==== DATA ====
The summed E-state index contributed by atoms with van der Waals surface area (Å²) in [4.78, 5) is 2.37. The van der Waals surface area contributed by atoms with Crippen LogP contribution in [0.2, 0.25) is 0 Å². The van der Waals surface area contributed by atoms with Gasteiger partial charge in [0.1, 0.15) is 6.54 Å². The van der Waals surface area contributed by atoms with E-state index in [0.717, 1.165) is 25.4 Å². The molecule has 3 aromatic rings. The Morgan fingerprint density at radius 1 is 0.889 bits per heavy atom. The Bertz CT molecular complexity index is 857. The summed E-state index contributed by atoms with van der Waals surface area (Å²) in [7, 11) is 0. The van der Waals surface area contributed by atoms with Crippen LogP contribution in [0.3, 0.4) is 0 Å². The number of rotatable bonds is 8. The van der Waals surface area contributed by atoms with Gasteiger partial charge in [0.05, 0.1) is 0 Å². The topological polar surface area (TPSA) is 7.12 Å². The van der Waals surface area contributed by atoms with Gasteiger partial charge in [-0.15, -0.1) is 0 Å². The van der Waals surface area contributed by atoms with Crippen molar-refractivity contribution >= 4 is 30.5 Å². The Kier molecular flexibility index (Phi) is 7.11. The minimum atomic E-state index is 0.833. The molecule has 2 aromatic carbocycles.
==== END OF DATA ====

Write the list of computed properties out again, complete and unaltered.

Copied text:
The summed E-state index contributed by atoms with van der Waals surface area (Å²) in [4.78, 5) is 2.37. The van der Waals surface area contributed by atoms with Crippen LogP contribution in [0.2, 0.25) is 0 Å². The van der Waals surface area contributed by atoms with Gasteiger partial charge in [0.1, 0.15) is 6.54 Å². The van der Waals surface area contributed by atoms with E-state index in [0.717, 1.165) is 25.4 Å². The molecule has 3 aromatic rings. The Morgan fingerprint density at radius 1 is 0.889 bits per heavy atom. The Bertz CT molecular complexity index is 857. The summed E-state index contributed by atoms with van der Waals surface area (Å²) in [7, 11) is 0. The van der Waals surface area contributed by atoms with Crippen LogP contribution in [0.3, 0.4) is 0 Å². The number of rotatable bonds is 8. The van der Waals surface area contributed by atoms with Gasteiger partial charge in [0.05, 0.1) is 0 Å². The topological polar surface area (TPSA) is 7.12 Å². The van der Waals surface area contributed by atoms with Gasteiger partial charge in [-0.15, -0.1) is 0 Å². The van der Waals surface area contributed by atoms with Crippen molar-refractivity contribution >= 4 is 30.5 Å². The Kier molecular flexibility index (Phi) is 7.11. The minimum atomic E-state index is 0.833. The molecule has 2 aromatic carbocycles.